July 15th, 2019

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'Gable And Lombard'? How about 'Powell And Lombard'?

Today's entry was inspired by "Supernatural" -- no, not the 1933 film that was Carole Lombard' lone journey into horror, but the long-running TV series of the same name on the CW network that begins its 15th and final season this fall.

The series chronicles the exploits of brothers Sam and Dean Winchester, who hunt monsters and demonic creatures while in alliance (and/or opposition) with angels, witches and other phenomena. (One of them killed their mother.) Arguably the CW's signature show, "Supernatural" draws a relatively small but extremely passionate audience who have followed the brothers through more than 300 episodes.

I live with a friend who avidly follows the series on DVD. From watching episodes of earlier seasons, it reminds me of another well-done show I watched 20 years ago, "Xena: Warrior Princess," in that it can go in all sorts of directions, from deadly serious drama to clever, off-beat comedy.

So where does this "Supernatural" tie in with Lombard? At the Facebook site "CAROLE LOMBARD !!!", the old "cast actors to portray Clark Gable and Carole Lombard in a biopic" game came up, and one suggested candidate for Clark was Jensen Ackles, who plays Dean Winchester and is now 40.

As for the Lombard sweepstakes, the names Emma Stone and Kristin Bell were brought up:

All well and good, but as we all know, this is territory that was explored some 43 years ago, and not very well in most people's eyes (https://carole-and-co.livejournal.com/47604.html).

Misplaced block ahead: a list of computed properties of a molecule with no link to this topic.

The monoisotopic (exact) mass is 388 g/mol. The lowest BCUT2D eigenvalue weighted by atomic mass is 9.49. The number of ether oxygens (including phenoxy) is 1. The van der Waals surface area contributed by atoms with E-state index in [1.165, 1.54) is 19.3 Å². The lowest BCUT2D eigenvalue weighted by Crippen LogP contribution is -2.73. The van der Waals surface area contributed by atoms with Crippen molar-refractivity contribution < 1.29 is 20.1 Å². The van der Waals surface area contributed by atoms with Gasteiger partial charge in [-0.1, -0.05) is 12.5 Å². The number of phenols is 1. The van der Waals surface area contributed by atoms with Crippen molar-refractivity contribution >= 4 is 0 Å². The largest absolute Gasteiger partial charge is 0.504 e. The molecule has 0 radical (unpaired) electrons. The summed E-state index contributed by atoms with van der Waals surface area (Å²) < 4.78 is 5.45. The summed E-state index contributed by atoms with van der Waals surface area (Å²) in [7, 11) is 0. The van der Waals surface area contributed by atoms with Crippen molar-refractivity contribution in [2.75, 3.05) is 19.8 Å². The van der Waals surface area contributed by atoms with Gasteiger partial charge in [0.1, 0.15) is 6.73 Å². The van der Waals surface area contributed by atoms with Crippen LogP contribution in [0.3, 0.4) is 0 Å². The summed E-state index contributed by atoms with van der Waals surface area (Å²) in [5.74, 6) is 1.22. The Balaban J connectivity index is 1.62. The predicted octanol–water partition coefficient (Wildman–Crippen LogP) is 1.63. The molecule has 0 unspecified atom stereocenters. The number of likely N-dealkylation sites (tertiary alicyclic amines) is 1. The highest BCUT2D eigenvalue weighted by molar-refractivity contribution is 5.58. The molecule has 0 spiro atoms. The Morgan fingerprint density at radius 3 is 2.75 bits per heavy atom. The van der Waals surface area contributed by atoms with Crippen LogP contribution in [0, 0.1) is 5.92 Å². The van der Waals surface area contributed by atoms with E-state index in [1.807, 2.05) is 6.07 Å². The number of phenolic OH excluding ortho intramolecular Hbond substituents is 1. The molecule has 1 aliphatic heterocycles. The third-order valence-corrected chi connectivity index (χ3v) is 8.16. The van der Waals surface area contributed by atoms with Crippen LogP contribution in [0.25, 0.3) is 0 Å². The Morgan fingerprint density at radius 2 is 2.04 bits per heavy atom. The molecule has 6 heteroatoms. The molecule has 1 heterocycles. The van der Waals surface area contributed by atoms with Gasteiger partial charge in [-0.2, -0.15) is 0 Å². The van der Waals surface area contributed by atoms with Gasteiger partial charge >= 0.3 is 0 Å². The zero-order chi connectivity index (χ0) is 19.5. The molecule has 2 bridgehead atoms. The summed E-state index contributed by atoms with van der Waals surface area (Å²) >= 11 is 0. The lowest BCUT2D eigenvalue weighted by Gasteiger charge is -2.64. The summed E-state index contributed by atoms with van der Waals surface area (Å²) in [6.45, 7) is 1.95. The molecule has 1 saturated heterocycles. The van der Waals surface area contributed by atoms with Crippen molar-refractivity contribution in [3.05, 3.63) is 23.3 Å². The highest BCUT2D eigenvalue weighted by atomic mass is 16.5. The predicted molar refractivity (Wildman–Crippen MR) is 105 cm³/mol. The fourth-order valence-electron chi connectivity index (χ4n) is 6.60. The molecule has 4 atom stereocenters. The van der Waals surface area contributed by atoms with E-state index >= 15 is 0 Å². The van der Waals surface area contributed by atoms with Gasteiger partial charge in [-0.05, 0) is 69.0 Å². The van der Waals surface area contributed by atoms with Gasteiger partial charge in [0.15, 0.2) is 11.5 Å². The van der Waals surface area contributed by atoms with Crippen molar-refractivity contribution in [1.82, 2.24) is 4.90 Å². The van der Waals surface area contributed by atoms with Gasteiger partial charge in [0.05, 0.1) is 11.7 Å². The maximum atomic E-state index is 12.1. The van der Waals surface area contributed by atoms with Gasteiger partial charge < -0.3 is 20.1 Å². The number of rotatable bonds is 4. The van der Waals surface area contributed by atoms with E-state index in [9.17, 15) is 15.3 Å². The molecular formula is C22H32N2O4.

So despite good intentions, one might understand why producers would not want to try a new version of "Gable And Lombard," even with a much stronger script and more vivid portrayals of Clark and Carole.

So instead, why not explore another part of Lombard's life?

Lombard's relationship with William Powell wasn't out of a fairy tale, though to many it seemed that way when they married in June 1931. Some 26 months later, they split, though Carole's claims of cruelty in the brief divorce proceedings were likely overblown; later in 1933, they regularly dated. Powell, by now romancing Jean Harlow, recommended Lombard for the female lead in "My Man Godfrey" in 1936, perhaps her biggest big-screen success. Following Harlow's sudden passing and Bill's serious illness, Carole was among the friends who gradually guided him back to health.

Even after she married Gable in 1939 and he wed Diana Lewis the following year, they remained close, as this 1940 picture of them dancing at Ciro's made clear:

Lombard and Powell aren't linked for posterity, unlike Carole and Clark; in fact, many classic movie fans aren't aware they had been married, or even been a couple. However, the complex nature of their relationship more than 80 years ago, and why they stayed close following their split, may have something to say to a society where divorces are far more common.

A movie about Carole and Bill would probably be tailored for the indie, art-house crowd. The number-one question would be, who would play Powell? There's really no name actor today who evokes his suave, urbane personality (not even George Clooney). Perhaps there's an unknown who possesses such qualities; it sure would be fun to find him.
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